The best games are able to create a never-before-seen setting and weave a completely engaging story into its DNA. One series beats almost all others out for its environmental storytelling and narrative: BioShock.
From its inception, BioShock has been a huge deal in the industry and is constantly being cited as one of the most influential games ever made, often claimed to be the game that really settled the debate of whether video games are art. It was groundbreaking.
However, there have been six entries, if you include DLC, in the overarching story of the BioShock universe so far, and some were definitely better executed than others. That’s just the nature of any franchise, no matter the pedigree. We took careful consideration of the different elements that make a great BioShock game and decided which ones were irrefutable classics and which were just a fun dystopian romp.
So, would you kindly consider our ranking of the BioShock games from worst to best?
BioShock Games Ranked
6. BioShock 2: Minerva’s Den
Platforms: PC, Xbox 360, PS3 Release date: August 31, 2010
The first story-based DLC offered in BioShock’s world put us in the boots of the Big Daddy, Subject Sigma. Minerva’s Den takes place within only one district, instead of being spread out across Rapture, and revolves around the automated advancements within the city. Sigma is supposed to travel to Minerva’s Den for blueprints to recreate an AI, so Tenenbaum can begin to work on a cure for an Adam illness.
The most interesting additions to the sandbox are the Gravity Well plasmid, which can be a tonne of fun to help control the flow of a battle, while the new Ion Laser constantly drains down enemy health. The beauty of plasmids and weapons in BioShock is that they make so much sense within their world. The plasmids usually have a commercial audience, and the weapons are usually made for labor or handcrafted, but the Gravity Well and Ion Laser give players a more sci-fi approach to their arsenal this time around.
The flow of the narrative feels like a condensed version of the typical BioShock story and doesn’t overstay its welcome. The only problem is that the story isn’t quite as interesting or provocative as many of the others in the series. And since we just met Subject Sigma, we aren’t as invested in his story as we are in other adventures where we see familiar characters return. In many ways, Minverva’s Den feels like a filler arc, but one that’s worth dropping in and experiencing.
5. BioShock Infinite: Burial at Sea – Episode 1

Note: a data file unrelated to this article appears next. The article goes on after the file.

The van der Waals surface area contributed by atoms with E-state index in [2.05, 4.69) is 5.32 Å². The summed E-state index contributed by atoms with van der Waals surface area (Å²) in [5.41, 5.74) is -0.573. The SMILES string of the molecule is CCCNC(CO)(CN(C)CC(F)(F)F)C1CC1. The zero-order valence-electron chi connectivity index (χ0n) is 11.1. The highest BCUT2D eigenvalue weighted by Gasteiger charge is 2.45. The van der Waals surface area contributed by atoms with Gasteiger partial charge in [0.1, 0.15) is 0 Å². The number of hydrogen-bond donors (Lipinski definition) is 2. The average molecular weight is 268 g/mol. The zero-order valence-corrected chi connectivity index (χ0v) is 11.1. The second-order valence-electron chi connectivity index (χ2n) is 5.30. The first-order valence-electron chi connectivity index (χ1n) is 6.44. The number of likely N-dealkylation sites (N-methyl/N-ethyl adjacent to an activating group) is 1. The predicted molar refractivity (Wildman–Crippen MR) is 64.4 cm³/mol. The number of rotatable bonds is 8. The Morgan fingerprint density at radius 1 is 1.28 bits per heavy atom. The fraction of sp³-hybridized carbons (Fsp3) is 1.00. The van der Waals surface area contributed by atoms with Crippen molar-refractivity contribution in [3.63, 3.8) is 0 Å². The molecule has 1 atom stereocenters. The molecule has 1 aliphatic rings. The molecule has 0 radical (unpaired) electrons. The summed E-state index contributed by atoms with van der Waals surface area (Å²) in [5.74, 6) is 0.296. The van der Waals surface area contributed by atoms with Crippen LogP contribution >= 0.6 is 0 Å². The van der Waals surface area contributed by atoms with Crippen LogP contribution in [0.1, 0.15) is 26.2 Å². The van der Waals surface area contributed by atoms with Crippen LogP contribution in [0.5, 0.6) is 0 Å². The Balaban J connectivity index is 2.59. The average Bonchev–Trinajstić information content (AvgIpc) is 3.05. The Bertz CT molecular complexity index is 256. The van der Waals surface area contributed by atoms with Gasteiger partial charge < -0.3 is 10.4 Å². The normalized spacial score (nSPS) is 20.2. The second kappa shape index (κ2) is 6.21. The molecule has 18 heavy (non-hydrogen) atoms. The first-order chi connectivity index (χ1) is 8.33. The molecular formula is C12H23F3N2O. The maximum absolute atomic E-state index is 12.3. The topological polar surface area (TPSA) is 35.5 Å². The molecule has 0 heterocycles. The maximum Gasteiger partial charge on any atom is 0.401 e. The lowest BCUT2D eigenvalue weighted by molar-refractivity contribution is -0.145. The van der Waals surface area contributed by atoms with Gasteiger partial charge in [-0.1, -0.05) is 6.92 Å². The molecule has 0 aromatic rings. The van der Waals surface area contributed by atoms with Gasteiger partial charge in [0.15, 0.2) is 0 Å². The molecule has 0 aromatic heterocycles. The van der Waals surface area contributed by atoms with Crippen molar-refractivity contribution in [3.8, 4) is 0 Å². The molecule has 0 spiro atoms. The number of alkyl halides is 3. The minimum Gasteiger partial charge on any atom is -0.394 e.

Platforms: PC, Xbox 360, PS3 Release date: November 12, 2013
BioShock Infinite’s big reveal was that the game was intimately connected with the original BioShock game’s setting and plot. Burial at Sea – Episode 1 begins to explore that connection further by returning to Rapture.
Booker Dewitt returns for the underwater adventure along with the multiverse-hopping, all-knowing Elizabeth to find and rescue a single Little Sister. For those who loved Infinite’s gameplay but were feeling a little homesick for Rapture, this was the perfect mix as it gave us a look at Rapture before it fell and even showed us some familiar characters that we met in other games.
What makes it even more eerie is that we know what is going to happen to this city, helping to give a new layer to certain encounters and make them more bone-chilling than they might be to someone who’s new to the universe, like seeing the Little Sisters being chaperoned or making a deal with Atlas. Irrational Games leaned into our knowledge of the universe to make something that was a fun walk down memory lane, but sometimes it could wander too much into “hey, remember this?” territory.
The biggest issue with the first episode is that it can feel like it falters in its final delivery, as it’s more of a setup for Episode 2 than a complete package in and of itself. The “twist” at the end wasn’t necessarily shocking as much as it was something that just logically fit into the universe that Infinite had laid out. If only Irrational Games wasn’t so focused on trying to rip the rug out from under players.
4. BioShock 2
Platforms: PC, Xbox 360, PS3 Release date: February 9, 2010
BioShock 2 brings themes down to the level of the people, a more intimate story as you take on the role of a prototype Big Daddy named Subject Delta who is searching for his Little Sister. During the story, Subject Delta learns about his own tragic origins through the characters that inhabit the different districts in the city, each with their own perception about him and reveals their own side of Rapture as a whole.
Usually, this type of intimate understanding about Rapture was kept in audio logs in the original game, which left players a level or two disconnected from the setting, but playing as Delta makes players feel a little more involved in the history of Rapture and its tragic events. The combat is also substantially more entertaining and might be some of the best in the series. BioShock 2 adds upgradable plasmids, traps, new weapons like the drill and speargun, and a Little Sister defence mini-game.